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European Common Reed

European Common Reed

European Common Reed

(Phragmites australis)

Priority: -  Prevent

Tags: Aquatic | EDRR

Identification and Reproduction


  • European common reed (Phragmites australis spp. australis) is an aggressive perennial grass that is closely related to the native subspecies, Phragmites australis spp. americanus
  • Stems can reach up to 5 m tall, hollow and are often tan or beige in colour. Stem texture is rough and dull.

  • Leaves are flat, pointed, dark green and when pulled back from stem will reveal a ligule that is half membrane and half hairs. 


  • Infloresence appears as a large feathery panicle. It ranges from 15 to 35 cm long and will mature from a purple colour to a straw-colour. Blooms occur from July through October. 


  • It can produce clones from stolons and rhizomes. 
  • Much of the biomass of the plant is found underground. 
  • Also reproduces by seed but have a low viability. 
  • Each seed head is capable of containing 2,000 seeds. 

Habitat & Ecology

  • This reed was cultivated as an ornamental plant for aquatic and marginal sites.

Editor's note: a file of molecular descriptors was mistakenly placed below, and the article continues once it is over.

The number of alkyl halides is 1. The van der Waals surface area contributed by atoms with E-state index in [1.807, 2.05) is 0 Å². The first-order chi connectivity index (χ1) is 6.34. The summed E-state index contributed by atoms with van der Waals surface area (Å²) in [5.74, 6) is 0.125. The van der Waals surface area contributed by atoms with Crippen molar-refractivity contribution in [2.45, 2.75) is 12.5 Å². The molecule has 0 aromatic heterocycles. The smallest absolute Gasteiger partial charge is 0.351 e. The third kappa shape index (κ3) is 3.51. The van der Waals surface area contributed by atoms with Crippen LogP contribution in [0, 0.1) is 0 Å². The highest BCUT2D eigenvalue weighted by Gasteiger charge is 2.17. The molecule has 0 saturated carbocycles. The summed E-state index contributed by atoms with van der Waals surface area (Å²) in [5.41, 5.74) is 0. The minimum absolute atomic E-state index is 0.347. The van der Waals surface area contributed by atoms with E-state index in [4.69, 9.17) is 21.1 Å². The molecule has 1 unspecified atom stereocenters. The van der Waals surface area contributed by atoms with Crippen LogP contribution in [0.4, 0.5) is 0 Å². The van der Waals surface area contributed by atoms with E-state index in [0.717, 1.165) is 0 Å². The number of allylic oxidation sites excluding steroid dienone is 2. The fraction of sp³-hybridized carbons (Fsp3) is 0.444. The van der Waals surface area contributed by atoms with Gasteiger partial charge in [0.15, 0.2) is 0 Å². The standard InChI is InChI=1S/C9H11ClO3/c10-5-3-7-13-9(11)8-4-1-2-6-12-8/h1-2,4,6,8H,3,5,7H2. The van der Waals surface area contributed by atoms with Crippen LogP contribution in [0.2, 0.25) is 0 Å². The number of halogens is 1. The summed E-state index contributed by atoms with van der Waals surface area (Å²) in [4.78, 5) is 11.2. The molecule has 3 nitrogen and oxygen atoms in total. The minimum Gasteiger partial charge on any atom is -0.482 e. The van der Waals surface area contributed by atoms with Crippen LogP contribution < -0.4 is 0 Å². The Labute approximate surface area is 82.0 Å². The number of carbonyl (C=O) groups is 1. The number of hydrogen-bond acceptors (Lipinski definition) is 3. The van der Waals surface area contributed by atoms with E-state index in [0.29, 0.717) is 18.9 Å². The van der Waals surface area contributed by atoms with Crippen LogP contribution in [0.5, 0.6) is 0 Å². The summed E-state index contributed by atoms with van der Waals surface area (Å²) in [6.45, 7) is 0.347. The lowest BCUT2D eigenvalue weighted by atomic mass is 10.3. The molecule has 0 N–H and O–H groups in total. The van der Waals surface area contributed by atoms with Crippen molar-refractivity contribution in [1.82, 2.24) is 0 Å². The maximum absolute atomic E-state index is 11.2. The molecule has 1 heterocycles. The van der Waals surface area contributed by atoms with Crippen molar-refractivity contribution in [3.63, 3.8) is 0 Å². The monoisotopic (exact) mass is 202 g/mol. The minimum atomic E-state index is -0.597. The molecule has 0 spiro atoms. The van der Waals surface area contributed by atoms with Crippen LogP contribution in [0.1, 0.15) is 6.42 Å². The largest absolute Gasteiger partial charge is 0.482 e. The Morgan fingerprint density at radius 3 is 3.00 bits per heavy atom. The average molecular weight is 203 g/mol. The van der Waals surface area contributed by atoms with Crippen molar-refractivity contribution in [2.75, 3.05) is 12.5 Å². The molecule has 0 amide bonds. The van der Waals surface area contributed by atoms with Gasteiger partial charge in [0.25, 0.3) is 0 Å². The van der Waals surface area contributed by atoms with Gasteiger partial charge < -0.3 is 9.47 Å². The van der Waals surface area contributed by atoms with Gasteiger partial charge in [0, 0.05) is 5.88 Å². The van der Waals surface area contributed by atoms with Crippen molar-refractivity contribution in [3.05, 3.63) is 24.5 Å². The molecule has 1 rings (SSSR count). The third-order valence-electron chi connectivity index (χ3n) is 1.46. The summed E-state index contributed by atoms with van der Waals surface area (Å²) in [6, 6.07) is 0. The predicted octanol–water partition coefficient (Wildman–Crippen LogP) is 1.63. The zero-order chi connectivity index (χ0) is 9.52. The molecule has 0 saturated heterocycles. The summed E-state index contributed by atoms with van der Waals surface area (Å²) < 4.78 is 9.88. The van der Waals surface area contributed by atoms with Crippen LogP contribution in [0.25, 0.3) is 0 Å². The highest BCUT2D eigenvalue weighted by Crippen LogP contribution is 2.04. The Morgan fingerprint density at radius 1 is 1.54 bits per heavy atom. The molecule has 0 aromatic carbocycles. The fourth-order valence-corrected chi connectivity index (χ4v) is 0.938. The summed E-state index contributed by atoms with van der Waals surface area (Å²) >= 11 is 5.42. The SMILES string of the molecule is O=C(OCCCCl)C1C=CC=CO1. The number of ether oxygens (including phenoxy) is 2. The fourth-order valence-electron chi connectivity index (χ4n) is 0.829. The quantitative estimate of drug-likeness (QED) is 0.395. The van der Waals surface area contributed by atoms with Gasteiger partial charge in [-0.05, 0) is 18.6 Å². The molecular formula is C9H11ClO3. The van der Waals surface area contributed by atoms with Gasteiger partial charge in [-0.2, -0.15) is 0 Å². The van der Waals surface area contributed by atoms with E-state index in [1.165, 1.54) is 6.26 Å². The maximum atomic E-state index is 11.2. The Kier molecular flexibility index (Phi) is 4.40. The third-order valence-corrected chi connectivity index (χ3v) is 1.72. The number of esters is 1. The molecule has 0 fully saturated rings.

• It prefers sites with stagnant water but its extensive root mass allows it to withstand dry areas as well. 
  • Stands are very dense and can reach up to 200 stems per square metre. 
  • Can thrive in both saline and freshwater wetlands, this includes marshes, sloughs, ponds and ditches. 
  • It is sensitive to low oxygen levels which can limit viability of seeds and rhizome fragments. 
  • Currently found in several places in BC: Vernon, Osoyoos, Richmond, Burnaby, Galiano Island and Metchosin. 



  • Its vigorous growth can create sightline issues and other road safety hazards. 
  • It can also limit recreational activities such as fishing, swimming and boating.  
  • Has the potential to invade agricultural land, reducing crop potential. 


  • This plant is very aggressive and grows rapidly. It outcompetes native vegetation for water and nutrients. 
  • Its roots also release toxins that suppress and limit the growth of surrounding plants. 
  • Decreases plant biodiversity. 
  • Alters the environment, displacing food sources and essential wildlife habitat. 
  • Causes lower water levels. 
  • Presence of dead stalks will also increase fire hazards. 


Prevention is a high priority for this plant. 

  • Learn to identify European common reed. Report suspected sightings and avoid moving through the site as this could lead to accidentally spreading the plant. 
  • Do not buy, plant, sell or trade this plant. 
  • Clean equipment, clothes and vehicles when leaving infested site to prevent transfer of seeds or plant fragments. 
  • Because of its extensive root system a combination of control methods may be required for successful management. 
  • Please report European common reed if you think you have seen it. 


Download Ontario's Best Management Practices for Invasive Phragmites here

For more help identifying European common reed check out E-flora BC's datasheet on common reed

Header photo (Botaurus stellaris).